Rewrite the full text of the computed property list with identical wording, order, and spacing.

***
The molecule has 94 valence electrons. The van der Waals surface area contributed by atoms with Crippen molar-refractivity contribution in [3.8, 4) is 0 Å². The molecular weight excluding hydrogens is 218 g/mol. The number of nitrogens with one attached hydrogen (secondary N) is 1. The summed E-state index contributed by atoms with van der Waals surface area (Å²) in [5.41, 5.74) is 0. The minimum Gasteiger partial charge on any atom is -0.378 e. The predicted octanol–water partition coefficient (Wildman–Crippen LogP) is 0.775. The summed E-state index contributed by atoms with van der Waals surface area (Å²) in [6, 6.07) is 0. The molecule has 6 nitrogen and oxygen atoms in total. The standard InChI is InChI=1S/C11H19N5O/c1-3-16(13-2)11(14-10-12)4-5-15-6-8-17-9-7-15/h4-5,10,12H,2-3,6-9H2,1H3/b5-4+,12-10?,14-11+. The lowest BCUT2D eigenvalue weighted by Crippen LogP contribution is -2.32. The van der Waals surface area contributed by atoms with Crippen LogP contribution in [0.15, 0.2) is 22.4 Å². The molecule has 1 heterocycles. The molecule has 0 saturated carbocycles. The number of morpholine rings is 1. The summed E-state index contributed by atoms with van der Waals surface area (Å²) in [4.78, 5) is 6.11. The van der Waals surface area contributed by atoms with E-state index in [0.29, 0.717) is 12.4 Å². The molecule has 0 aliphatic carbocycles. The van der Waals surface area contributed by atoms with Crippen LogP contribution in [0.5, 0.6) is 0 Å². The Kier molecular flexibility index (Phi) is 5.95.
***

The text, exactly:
The molecule has 94 valence electrons. The van der Waals surface area contributed by atoms with Crippen molar-refractivity contribution in [3.8, 4) is 0 Å². The molecular weight excluding hydrogens is 218 g/mol. The number of nitrogens with one attached hydrogen (secondary N) is 1. The summed E-state index contributed by atoms with van der Waals surface area (Å²) in [5.41, 5.74) is 0. The minimum Gasteiger partial charge on any atom is -0.378 e. The predicted octanol–water partition coefficient (Wildman–Crippen LogP) is 0.775. The summed E-state index contributed by atoms with van der Waals surface area (Å²) in [6, 6.07) is 0. The molecule has 6 nitrogen and oxygen atoms in total. The standard InChI is InChI=1S/C11H19N5O/c1-3-16(13-2)11(14-10-12)4-5-15-6-8-17-9-7-15/h4-5,10,12H,2-3,6-9H2,1H3/b5-4+,12-10?,14-11+. The lowest BCUT2D eigenvalue weighted by Crippen LogP contribution is -2.32. The van der Waals surface area contributed by atoms with Crippen LogP contribution in [0.15, 0.2) is 22.4 Å². The molecule has 1 heterocycles. The molecule has 0 saturated carbocycles. The number of morpholine rings is 1. The summed E-state index contributed by atoms with van der Waals surface area (Å²) in [4.78, 5) is 6.11. The van der Waals surface area contributed by atoms with E-state index in [0.29, 0.717) is 12.4 Å². The molecule has 0 aliphatic carbocycles. The van der Waals surface area contributed by atoms with Crippen LogP contribution in [0.5, 0.6) is 0 Å². The Kier molecular flexibility index (Phi) is 5.95.